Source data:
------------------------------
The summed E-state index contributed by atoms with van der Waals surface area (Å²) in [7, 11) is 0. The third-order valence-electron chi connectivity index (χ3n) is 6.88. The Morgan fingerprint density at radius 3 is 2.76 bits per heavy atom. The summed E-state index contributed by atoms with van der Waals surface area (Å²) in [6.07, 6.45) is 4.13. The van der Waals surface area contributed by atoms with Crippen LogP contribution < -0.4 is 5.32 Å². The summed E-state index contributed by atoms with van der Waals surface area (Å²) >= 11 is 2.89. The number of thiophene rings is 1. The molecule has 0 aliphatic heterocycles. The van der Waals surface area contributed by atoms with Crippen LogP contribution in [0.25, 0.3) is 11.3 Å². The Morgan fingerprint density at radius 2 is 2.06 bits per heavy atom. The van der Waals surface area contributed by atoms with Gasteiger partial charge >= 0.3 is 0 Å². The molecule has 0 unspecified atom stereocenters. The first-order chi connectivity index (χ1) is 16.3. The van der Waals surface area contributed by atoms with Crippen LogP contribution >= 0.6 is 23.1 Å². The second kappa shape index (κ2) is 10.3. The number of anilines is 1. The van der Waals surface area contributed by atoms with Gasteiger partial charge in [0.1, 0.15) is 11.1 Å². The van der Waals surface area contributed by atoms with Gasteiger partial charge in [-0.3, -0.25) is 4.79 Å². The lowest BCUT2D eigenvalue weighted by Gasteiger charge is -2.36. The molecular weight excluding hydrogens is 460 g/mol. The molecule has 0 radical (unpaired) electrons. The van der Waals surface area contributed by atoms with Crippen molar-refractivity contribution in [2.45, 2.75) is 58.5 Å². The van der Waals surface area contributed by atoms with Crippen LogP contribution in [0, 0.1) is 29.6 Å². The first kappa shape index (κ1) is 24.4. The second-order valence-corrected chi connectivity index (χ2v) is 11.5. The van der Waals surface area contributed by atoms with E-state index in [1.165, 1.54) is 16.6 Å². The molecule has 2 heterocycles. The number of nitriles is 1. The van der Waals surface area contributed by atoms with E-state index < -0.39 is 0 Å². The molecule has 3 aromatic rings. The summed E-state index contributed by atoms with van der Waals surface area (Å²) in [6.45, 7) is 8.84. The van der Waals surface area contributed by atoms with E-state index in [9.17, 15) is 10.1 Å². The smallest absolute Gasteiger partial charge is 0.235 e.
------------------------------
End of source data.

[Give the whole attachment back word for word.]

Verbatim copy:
The summed E-state index contributed by atoms with van der Waals surface area (Å²) in [7, 11) is 0. The third-order valence-electron chi connectivity index (χ3n) is 6.88. The Morgan fingerprint density at radius 3 is 2.76 bits per heavy atom. The summed E-state index contributed by atoms with van der Waals surface area (Å²) in [6.07, 6.45) is 4.13. The van der Waals surface area contributed by atoms with Crippen LogP contribution < -0.4 is 5.32 Å². The summed E-state index contributed by atoms with van der Waals surface area (Å²) >= 11 is 2.89. The number of thiophene rings is 1. The molecule has 0 aliphatic heterocycles. The van der Waals surface area contributed by atoms with Crippen LogP contribution in [0.25, 0.3) is 11.3 Å². The Morgan fingerprint density at radius 2 is 2.06 bits per heavy atom. The van der Waals surface area contributed by atoms with Gasteiger partial charge >= 0.3 is 0 Å². The molecule has 0 unspecified atom stereocenters. The first-order chi connectivity index (χ1) is 16.3. The van der Waals surface area contributed by atoms with Crippen LogP contribution >= 0.6 is 23.1 Å². The second kappa shape index (κ2) is 10.3. The number of anilines is 1. The van der Waals surface area contributed by atoms with Gasteiger partial charge in [0.1, 0.15) is 11.1 Å². The van der Waals surface area contributed by atoms with Gasteiger partial charge in [-0.3, -0.25) is 4.79 Å². The lowest BCUT2D eigenvalue weighted by Gasteiger charge is -2.36. The molecular weight excluding hydrogens is 460 g/mol. The molecule has 0 radical (unpaired) electrons. The van der Waals surface area contributed by atoms with Crippen molar-refractivity contribution in [2.45, 2.75) is 58.5 Å². The van der Waals surface area contributed by atoms with Crippen LogP contribution in [0, 0.1) is 29.6 Å². The first kappa shape index (κ1) is 24.4. The second-order valence-corrected chi connectivity index (χ2v) is 11.5. The van der Waals surface area contributed by atoms with E-state index in [1.165, 1.54) is 16.6 Å². The molecule has 2 heterocycles. The number of nitriles is 1. The van der Waals surface area contributed by atoms with E-state index < -0.39 is 0 Å². The molecule has 3 aromatic rings. The summed E-state index contributed by atoms with van der Waals surface area (Å²) in [6.45, 7) is 8.84. The van der Waals surface area contributed by atoms with E-state index in [9.17, 15) is 10.1 Å². The smallest absolute Gasteiger partial charge is 0.235 e.